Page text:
An increasing number of mortgage holders have “creative” financing, but the number of people buying homes above their price range appears to be declining, according to a new poll.
The poll, conducted at the end of August by Harris Interactive for the Wall Street Journal Online, also found that mortgage brokers still have an edge over direct lenders, with 42 percent of respondents using a broker and 28 percent going direct for home loans.
Of the 2,790 people polled, 38 percent of those with a mortgage said they have a “creative” or payment-option loan, up 5 percent from a similar poll last year. Creative mortgages were defined as interest-only, piggyback, payment option or “miss-a-payment” plans.
While 14 percent of mortgage holders who reported having interest-only loans, that’s down from 17 percent of those polled last year. Homeowners with incomes of $75,000 a year or more were almost three times as likely as households with less than $35,000 a year to hold interest-only loans. A greater proportion of 18- to 34-year-olds — 23 percent — held interest-only loans.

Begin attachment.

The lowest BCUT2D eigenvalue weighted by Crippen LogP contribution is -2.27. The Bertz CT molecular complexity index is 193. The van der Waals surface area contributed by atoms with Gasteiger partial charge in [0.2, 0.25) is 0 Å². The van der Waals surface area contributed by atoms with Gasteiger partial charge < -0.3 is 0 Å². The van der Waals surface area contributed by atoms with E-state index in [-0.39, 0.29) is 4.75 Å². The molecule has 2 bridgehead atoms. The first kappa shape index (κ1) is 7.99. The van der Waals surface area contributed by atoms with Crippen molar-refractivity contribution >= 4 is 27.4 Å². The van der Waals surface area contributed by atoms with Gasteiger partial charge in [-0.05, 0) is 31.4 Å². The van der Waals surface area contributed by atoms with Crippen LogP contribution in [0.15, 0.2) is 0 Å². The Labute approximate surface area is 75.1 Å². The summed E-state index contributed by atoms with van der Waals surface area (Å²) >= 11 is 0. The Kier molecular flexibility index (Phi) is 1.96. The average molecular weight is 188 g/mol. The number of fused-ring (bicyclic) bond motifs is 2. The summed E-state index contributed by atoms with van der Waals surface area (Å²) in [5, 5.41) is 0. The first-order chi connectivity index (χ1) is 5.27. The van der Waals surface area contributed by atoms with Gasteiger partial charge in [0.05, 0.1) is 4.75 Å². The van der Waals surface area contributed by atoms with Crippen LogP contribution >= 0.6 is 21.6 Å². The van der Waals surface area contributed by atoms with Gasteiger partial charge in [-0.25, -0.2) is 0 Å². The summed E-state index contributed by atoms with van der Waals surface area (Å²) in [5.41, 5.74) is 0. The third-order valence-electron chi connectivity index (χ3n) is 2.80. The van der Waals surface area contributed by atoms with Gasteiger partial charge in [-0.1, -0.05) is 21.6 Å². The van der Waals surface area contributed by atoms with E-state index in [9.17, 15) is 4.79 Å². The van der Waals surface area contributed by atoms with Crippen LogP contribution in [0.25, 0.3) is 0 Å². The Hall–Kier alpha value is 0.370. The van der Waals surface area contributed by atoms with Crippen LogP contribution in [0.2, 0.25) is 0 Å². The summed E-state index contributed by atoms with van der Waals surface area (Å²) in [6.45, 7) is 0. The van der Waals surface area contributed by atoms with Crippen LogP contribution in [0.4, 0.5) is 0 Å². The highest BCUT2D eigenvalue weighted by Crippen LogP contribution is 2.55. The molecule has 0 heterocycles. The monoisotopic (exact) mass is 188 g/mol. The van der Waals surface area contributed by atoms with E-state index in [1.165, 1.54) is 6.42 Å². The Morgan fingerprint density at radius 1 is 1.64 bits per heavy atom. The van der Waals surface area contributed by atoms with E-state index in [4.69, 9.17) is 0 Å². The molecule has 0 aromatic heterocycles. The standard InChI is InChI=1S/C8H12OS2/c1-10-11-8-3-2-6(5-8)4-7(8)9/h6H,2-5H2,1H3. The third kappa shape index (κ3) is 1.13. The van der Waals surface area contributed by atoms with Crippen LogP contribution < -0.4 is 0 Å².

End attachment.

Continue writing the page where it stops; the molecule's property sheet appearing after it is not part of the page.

The use of payment-option mortgages was up (from 4 percent in 2005 to 9 percent this year), and more people reported holding piggyback mortgages in 2006 (12 percent) than last year (10 percent). Only 3 percent held “miss-a-payment” mortgages that allow borrowers to skip two payments a year, up from 2 percent in 2005.
The 24 percent of respondents who had purchased a home within the last three years were asked if they bought “within your suggested price range.” While 78 percent said they did — compared with 67 percent in 2005 — fewer people reported being able to purchase a home below their price range (5 percent, compared with 12 percent in 2005). The number of respondents who reported purchasing a home above their price range in the last three years dropped from 19 percent last year to 15 percent in the latest poll.